Back to all stories

Behind the Grain: San LUis Valley Rye

Josh and Jason Cody in their element.

WE don’t use just any rye grain for our whiskey

The soulful, rich flavors of our no-compromise whiskey begin with our use of only heirloom and heritage grains. Modern agricultural has no interest in these low-yield, finicky grains, yet we could not create the singular profile of each Laws Whiskey without them. For the heirloom rye grains we use for our San Luis Valley Straight Rye Whiskey expressions, we depend on the Cody Family Farm and Colorado Malting Company to deliver the best and most unique rye grain we could find. We sat down with the Jason Cody to get the full story behind the grain that makes our San Luis Valley Straight Rye Whiskey so unique. 

Laws Whiskey House: Why is Alamosa, Colorado a good place to grow rye?

Jason Cody: It comes down to the altitude/climate, the irrigation systems, and the soil.

First, the altitude. The San Luis Valley is 7,500 ft above sea-level, the air is dry and crisp. Consider the front range and Eastern Colorado. For most of the year, temperatures at night are high and increase during the day, too hot for healthy plants. When you are at San Luis Valley’s altitude the temperatures are high during the day, around 85 F, and at night the temperature drops to the low 40 F range. Rye loves this! (Remember, it is natural a grass that only goes to seed because we control it – we will get into this in the next paragraph.) Grass can survive harsh climates, but if you place grass in too hot of an area you sacrifice the health of the plants. The San Luis Valley is arid and is characterized by cold winters, moderate summers, and much sunshine.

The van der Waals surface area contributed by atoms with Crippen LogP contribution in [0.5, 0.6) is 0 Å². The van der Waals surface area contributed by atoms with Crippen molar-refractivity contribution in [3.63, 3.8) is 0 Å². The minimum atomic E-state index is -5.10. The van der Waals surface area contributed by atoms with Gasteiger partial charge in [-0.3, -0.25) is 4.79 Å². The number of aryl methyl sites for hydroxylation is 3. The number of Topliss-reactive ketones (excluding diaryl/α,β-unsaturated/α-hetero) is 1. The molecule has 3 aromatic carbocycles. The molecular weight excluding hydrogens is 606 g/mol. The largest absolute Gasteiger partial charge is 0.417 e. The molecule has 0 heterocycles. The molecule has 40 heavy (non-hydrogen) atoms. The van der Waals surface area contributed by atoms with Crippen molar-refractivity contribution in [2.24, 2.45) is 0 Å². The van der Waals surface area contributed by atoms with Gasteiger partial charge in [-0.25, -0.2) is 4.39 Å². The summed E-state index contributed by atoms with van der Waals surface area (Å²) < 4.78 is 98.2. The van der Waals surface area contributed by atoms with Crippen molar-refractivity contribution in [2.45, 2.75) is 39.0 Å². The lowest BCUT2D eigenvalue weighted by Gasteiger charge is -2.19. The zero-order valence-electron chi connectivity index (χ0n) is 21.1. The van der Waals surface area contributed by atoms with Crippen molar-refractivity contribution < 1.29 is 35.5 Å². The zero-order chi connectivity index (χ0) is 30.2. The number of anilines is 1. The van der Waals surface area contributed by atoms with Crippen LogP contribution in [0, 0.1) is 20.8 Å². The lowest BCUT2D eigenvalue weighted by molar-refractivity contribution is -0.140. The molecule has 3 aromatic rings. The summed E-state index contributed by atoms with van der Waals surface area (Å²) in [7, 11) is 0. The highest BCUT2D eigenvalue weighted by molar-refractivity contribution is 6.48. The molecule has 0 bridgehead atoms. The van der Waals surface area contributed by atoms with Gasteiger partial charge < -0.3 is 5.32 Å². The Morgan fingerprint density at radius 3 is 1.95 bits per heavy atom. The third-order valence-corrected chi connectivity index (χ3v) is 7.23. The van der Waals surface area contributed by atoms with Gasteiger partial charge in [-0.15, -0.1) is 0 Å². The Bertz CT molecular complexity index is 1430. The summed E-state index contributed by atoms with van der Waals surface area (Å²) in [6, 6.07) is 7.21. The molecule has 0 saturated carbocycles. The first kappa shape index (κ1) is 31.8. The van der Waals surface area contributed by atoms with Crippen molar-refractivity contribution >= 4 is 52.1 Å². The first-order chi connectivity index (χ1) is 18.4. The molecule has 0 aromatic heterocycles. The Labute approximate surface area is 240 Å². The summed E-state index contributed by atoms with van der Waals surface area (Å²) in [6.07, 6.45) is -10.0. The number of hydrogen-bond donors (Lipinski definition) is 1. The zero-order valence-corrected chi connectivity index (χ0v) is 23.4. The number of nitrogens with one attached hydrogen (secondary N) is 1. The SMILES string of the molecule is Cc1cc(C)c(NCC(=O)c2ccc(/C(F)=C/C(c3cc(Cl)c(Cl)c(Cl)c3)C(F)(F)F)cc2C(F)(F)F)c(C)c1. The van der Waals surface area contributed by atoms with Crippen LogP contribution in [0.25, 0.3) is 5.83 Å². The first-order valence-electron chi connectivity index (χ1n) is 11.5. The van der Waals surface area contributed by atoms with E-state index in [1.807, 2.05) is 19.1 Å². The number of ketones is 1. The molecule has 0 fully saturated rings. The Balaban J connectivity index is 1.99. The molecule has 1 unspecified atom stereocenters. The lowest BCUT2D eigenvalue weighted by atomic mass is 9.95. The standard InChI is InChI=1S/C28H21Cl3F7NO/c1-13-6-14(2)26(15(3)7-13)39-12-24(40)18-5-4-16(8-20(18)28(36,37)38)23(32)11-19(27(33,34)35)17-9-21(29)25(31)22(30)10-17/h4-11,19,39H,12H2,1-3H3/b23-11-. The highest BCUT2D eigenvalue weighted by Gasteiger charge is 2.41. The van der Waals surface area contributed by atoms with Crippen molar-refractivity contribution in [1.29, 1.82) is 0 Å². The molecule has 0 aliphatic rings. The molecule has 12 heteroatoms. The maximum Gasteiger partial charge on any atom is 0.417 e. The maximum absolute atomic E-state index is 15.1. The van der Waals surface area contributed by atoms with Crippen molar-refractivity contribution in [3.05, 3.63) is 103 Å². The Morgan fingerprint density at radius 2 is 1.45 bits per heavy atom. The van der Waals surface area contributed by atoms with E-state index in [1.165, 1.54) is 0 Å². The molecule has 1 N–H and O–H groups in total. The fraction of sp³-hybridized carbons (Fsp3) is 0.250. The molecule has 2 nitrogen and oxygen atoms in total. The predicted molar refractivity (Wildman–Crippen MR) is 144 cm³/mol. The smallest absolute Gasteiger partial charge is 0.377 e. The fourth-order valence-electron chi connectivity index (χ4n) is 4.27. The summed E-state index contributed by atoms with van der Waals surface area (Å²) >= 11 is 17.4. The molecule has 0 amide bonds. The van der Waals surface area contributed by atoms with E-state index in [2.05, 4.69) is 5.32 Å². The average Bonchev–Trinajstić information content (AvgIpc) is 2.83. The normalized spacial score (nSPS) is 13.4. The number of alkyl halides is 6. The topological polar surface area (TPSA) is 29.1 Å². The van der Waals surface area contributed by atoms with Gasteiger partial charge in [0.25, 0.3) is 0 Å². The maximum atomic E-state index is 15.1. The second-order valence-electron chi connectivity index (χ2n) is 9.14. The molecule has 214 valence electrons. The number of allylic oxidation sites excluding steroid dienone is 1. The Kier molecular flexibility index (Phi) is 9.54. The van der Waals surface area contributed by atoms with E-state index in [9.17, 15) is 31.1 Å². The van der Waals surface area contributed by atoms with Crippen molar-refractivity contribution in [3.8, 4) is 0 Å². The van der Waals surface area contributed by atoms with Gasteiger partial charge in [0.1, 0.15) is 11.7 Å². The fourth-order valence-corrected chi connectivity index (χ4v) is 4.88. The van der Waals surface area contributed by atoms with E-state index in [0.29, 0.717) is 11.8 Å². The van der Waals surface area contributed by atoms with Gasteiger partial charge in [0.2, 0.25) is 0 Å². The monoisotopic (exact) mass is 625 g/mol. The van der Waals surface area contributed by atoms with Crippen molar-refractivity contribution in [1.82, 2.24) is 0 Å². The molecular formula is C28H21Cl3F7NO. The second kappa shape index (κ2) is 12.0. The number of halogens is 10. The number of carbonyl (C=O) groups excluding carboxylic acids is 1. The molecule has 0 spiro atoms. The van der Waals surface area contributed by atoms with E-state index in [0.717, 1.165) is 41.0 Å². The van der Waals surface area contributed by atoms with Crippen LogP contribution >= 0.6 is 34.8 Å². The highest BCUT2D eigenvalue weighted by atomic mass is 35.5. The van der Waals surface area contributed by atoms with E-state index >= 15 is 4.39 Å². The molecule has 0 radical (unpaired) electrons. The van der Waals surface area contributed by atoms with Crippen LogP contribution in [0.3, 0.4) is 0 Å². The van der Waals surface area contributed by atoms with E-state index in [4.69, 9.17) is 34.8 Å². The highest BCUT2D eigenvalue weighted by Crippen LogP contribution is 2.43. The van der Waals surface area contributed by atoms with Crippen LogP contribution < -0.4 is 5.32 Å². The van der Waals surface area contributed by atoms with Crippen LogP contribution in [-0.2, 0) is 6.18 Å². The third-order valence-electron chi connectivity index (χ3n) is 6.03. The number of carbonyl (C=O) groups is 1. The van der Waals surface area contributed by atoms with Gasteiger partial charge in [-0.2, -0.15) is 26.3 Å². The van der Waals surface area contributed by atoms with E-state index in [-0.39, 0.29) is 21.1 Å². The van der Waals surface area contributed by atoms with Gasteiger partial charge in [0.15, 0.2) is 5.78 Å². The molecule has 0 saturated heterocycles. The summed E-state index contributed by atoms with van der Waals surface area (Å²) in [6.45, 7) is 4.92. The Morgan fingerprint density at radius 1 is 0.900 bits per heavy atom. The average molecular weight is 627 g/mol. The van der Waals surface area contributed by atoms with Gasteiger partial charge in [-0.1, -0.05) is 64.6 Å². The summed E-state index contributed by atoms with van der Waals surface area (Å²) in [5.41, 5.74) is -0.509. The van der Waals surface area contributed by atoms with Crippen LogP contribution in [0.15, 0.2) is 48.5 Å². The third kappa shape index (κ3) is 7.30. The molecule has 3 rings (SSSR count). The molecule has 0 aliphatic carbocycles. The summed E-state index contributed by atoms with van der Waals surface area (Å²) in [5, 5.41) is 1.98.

“But the truly amazing flavor profiles (pepper, nutty and sweet) come from the soil type that is found in our unique corner of the valley. Just West of us is rocky soil and just North of us is sandy soil, both drain too quickly. Just East of us is tighter, more salty soil that hurts the plants. On our farm, the soil is somewhere in between and holds the key to rye whiskey perfection!”

Josh Cody – Colorado Malting Company

Laws Whiskey House: What is a Winter Rye?

Jason Cody: The rye we use is a Winter Rye which simply means that the grains need to be planted prior to winter. What happens is that the grain needs to vernalize which is a process that accelerates flowering and causes the plant to go to seed the following year. The way to vernalize is to raise the grass at the end of the fall. Once the plant is up, and photo-synthesizing, you let the cold temperatures cause the plant to go dormant. Then next spring the plant/grass will green up again, but this time it will flower and go to seed! If you planted this Winter Rye in the spring, then it would stay grass and you’d never get the rye seed, which is what you beautiful people (Laws Whisky House) make the whiskey from and what we (Colorado Malting Company) malt. 

Our three main San Luis Valley Rye Expressions

Laws Whiskey House: What makes the rye grown on your farm unique?

Jason Cody: Our rye is completely unique from other rye’s grown in the market for many reasons. Some reasons we mentioned above are about the unique climate conditions of the San Luis Valley. But the truly amazing flavor profiles (pepper, nutty and sweet) come from the soil type that is found in our unique corner of the valley. Just West of us is rocky soil and just North of us is sandy soil, both drain too quickly. Just East of us is tighter, more salty soil that hurts the plants. On our farm, the soil is somewhere in between and holds the key to rye whiskey perfection! The complexity of the soil causes the plants to stress, but not too much. This causes them to build protein structures that are packed with rye flavor and bring that added complexity through the still and into the whiskey. 

Also, the irrigation systems in the SLV give the grain water when it’s needed. This is much, much different than dry land rye that only receives the moisture when it rains. 

Back to all stories

Are you older than our whiskey?